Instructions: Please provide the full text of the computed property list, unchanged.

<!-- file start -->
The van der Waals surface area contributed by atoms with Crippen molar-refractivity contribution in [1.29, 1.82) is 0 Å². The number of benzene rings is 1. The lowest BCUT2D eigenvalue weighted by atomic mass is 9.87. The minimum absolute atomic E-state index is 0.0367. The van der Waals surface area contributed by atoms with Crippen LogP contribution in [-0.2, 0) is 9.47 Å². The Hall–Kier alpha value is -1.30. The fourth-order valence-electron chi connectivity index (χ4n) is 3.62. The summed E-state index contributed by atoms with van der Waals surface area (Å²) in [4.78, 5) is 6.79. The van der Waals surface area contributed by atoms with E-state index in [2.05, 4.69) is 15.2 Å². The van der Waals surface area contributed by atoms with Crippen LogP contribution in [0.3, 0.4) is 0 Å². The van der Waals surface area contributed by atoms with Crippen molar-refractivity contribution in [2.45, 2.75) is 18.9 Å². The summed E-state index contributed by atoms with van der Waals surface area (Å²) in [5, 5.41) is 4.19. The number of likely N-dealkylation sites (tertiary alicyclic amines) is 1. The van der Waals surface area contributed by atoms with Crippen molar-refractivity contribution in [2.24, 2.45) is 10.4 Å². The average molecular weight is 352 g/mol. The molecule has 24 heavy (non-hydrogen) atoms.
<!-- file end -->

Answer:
The van der Waals surface area contributed by atoms with Crippen molar-refractivity contribution in [1.29, 1.82) is 0 Å². The number of benzene rings is 1. The lowest BCUT2D eigenvalue weighted by atomic mass is 9.87. The minimum absolute atomic E-state index is 0.0367. The van der Waals surface area contributed by atoms with Crippen LogP contribution in [-0.2, 0) is 9.47 Å². The Hall–Kier alpha value is -1.30. The fourth-order valence-electron chi connectivity index (χ4n) is 3.62. The summed E-state index contributed by atoms with van der Waals surface area (Å²) in [4.78, 5) is 6.79. The van der Waals surface area contributed by atoms with E-state index in [2.05, 4.69) is 15.2 Å². The van der Waals surface area contributed by atoms with Crippen LogP contribution in [0.3, 0.4) is 0 Å². The van der Waals surface area contributed by atoms with Crippen molar-refractivity contribution in [2.45, 2.75) is 18.9 Å². The summed E-state index contributed by atoms with van der Waals surface area (Å²) in [5, 5.41) is 4.19. The number of likely N-dealkylation sites (tertiary alicyclic amines) is 1. The van der Waals surface area contributed by atoms with Crippen molar-refractivity contribution in [2.24, 2.45) is 10.4 Å². The average molecular weight is 352 g/mol. The molecule has 24 heavy (non-hydrogen) atoms.